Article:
Paradise City: Healing Cities Through Music

Image of Paradise City: Healing Cities Through Music
Release Date: 
January 27, 2020
Lannoo Publishers
Reviewed by: 

“This book’s strongest message is one of hope. Rising out of devastation, these cities prove that local people, particularly artists and musicians, have the ability to create unity and beauty.”

“Music heals.” Though that’s a simple statement; each of us likely has a felt sense of its truth.

Paradise City: Healing Cities with Music begins with that unpretentious phrase, “Music heals.” Through its pages, the book showcases the work of 22 musicians in six cities who use the power of music to uplift and inspire. In addition to the stories, the book has impressive photographs. It is a striking publication.

Paradise City is a large, heavy volume. On its cover is a blue/black image of a man playing a horn as he walks down a nighttime street. The immediate feel one gets from the book is being led by song to emerge from darkness into light. For those with a passion for music, this book will be compelling from the start.

The six cities highlighted are Port-au-Prince, Belfast, New Orleans, Kigali, Hiroshima, and Detroit. Each of these cities has had tremendous difficulties and may or may not have received the necessary external support required to recover. In each of the 22 stories, the musicians share how they have worked locally to bring recovery to their towns.

Being artistically and politically engaged can often be dangerous, sometimes life-threatening. In Belfast during “The Troubles,” going to the record store was an act of personal defiance, suggests a member of the band Therapy?. In Haiti, Zikiki St. Eloi felt threatened by gang violence, so much so that music lessons for children using music to overcome trauma sometimes had to be canceled out of safety concerns. In situations like these, playing music and singing become acts of bravery.

While each of the stories is truly moving, Marie Lacey’s perhaps most exemplifies the need for long-term, grassroots, artistic projects in a city. Marie’s best friend was shot in front of her. This experience galvanized her desire to do something positive in her community. In 2009, many years after the official end of “The Troubles,” she formed the Belfast Community Gospel Choir, the only multicultural choir in Northern Ireland. This choir not only has Catholic and Protestant members, but also people from many races, religions, and places of origin have auditioned.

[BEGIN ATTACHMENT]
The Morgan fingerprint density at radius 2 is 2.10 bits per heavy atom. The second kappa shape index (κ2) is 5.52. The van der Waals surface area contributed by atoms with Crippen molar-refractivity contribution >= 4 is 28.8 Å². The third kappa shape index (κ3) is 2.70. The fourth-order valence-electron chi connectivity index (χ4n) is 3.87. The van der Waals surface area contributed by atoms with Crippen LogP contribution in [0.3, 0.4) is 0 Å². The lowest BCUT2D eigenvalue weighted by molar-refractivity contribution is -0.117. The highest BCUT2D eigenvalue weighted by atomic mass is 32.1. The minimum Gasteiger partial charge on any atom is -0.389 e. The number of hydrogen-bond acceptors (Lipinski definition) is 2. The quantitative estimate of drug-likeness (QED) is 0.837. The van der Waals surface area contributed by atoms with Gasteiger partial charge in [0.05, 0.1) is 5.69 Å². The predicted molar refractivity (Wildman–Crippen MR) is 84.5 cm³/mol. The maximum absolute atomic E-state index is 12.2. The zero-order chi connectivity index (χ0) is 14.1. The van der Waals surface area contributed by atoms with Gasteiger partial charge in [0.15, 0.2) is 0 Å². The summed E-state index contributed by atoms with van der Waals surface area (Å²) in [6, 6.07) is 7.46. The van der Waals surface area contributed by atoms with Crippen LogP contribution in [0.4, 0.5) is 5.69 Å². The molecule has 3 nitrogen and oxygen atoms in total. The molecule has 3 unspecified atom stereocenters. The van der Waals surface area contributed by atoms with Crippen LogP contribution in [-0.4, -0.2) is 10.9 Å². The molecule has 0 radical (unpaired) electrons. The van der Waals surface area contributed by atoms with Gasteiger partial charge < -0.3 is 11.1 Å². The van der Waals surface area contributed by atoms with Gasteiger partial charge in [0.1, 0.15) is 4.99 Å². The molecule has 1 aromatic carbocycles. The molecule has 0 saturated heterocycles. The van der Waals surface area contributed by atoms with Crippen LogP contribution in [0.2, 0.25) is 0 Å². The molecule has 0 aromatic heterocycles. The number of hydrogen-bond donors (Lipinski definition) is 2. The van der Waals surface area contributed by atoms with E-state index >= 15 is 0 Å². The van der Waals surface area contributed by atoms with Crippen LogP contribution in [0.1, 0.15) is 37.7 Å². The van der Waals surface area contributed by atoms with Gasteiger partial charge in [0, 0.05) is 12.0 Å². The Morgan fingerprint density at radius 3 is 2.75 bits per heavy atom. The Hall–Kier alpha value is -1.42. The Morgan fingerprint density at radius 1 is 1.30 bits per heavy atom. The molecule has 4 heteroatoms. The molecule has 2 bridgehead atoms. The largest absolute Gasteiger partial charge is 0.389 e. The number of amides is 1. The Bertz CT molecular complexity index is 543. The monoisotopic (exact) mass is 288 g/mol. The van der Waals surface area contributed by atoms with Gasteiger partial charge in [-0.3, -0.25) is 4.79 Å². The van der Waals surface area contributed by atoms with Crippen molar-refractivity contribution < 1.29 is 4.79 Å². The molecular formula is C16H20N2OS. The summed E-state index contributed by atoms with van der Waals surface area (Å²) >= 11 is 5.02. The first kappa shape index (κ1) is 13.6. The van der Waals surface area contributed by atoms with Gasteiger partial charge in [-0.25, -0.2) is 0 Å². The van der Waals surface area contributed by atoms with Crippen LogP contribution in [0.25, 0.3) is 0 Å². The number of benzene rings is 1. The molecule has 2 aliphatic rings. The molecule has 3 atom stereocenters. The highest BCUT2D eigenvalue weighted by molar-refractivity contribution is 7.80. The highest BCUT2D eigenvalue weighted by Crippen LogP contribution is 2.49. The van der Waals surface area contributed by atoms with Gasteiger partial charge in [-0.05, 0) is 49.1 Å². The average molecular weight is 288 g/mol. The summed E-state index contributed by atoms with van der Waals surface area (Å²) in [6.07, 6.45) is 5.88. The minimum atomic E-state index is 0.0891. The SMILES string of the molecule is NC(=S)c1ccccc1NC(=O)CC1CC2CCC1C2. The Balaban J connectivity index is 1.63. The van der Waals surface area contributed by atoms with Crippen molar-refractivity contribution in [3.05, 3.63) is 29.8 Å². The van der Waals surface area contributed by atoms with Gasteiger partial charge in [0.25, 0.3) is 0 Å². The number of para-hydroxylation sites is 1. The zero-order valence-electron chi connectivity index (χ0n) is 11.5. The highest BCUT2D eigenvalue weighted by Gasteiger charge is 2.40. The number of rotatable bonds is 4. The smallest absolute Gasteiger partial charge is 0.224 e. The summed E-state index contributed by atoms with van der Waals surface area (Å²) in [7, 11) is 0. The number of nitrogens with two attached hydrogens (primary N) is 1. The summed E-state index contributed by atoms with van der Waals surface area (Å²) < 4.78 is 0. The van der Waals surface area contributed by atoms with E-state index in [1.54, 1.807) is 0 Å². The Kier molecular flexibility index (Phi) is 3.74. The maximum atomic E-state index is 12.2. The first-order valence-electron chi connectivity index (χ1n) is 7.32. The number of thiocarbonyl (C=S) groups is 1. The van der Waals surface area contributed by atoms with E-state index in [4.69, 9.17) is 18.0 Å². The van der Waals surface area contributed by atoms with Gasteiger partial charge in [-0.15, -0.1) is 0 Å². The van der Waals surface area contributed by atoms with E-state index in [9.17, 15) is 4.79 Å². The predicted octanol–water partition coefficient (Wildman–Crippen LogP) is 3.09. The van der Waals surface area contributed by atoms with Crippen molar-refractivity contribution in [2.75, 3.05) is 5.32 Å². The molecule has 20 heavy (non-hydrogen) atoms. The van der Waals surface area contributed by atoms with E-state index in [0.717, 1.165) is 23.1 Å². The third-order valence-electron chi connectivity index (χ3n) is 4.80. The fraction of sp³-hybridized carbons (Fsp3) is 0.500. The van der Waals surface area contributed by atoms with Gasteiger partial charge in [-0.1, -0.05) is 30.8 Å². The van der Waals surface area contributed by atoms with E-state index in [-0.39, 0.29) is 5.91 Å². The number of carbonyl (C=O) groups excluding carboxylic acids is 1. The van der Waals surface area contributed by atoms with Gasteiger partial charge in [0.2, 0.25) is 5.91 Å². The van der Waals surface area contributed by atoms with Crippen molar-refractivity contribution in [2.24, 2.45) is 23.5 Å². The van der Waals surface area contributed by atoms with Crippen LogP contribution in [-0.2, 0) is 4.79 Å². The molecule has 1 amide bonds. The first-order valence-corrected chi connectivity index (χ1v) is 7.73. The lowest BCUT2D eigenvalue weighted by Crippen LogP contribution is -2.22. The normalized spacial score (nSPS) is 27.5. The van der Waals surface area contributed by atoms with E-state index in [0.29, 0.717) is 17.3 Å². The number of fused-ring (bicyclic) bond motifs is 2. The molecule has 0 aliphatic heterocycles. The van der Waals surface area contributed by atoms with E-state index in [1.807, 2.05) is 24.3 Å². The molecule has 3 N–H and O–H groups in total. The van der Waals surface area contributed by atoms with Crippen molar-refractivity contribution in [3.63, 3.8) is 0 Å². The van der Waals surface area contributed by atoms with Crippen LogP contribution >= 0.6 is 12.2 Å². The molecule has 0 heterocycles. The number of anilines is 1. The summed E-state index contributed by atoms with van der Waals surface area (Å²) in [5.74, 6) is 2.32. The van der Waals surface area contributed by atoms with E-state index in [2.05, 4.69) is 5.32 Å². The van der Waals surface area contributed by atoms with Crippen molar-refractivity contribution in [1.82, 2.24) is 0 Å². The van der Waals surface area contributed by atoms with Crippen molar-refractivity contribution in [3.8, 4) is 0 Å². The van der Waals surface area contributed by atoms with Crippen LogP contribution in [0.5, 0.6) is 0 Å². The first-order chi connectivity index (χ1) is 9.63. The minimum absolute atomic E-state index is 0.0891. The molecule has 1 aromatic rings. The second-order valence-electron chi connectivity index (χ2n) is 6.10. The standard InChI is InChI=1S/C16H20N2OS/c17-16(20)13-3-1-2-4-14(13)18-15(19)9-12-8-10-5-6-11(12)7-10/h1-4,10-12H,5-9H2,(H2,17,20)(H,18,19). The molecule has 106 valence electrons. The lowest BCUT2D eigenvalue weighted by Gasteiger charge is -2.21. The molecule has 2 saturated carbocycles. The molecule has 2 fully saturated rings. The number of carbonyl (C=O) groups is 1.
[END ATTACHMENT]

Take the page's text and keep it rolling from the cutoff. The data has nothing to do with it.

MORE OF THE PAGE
What is it like to be a refugee, hunted for your ethnicity? Jack B., a Tutsi from Kigali, recalls his experience in refugee camps and daily fear for his life. Jack used dance to uplift himself when he was young, copying Michael Jackson. He’d like to write a book about his experiences, but because he was unable to attend school, believes his “vocabulary is inadequate.” Instead, he uses music to express his feelings. He’s had some “modest R&B hits in Rwanda.”

“Economic and sociological factors ruined Detroit,” a city that declared bankruptcy in 2013. Yet no one would ever deny the greatness of the music that came from and continues to be created in that city. Motown’s influence can still be felt. Modern-day hip hop and rap performers use the power of story and language to share their experience with the world, and sometimes free themselves from the traumatic effects of poverty and hopelessness.

The stories in Paradise City are enlivened by the remarkable photography in this book. The images from every city can be awe-inspiring. Hiroshima is difficult to look upon. The juxtaposition of recollections of past horrors with the beautiful artistry of the Japanese is haunting. Tadakata Yanagawa, pictured in his coffee bar, shares about how music disappeared from his city after the bombing. “Eventually [he] gathered some cultured people, and together, they established the International Cultural Association of Hiroshima.” Without the unassuming image of an elderly man in his place of business, this tale would feel like a footnote in history. Instead, because story is combined with a photograph, it provides a powerful message about resiliency.

This book’s strongest message is one of hope. Rising out of devastation, these cities prove that local people, particularly artists and musicians, have the ability to create unity and beauty.

Paradise City: Healing Cities with Music is an exceptional and relatable volume that deserves attention. It is a beautiful gift for anyone who loves music or needs a little faith in humanity.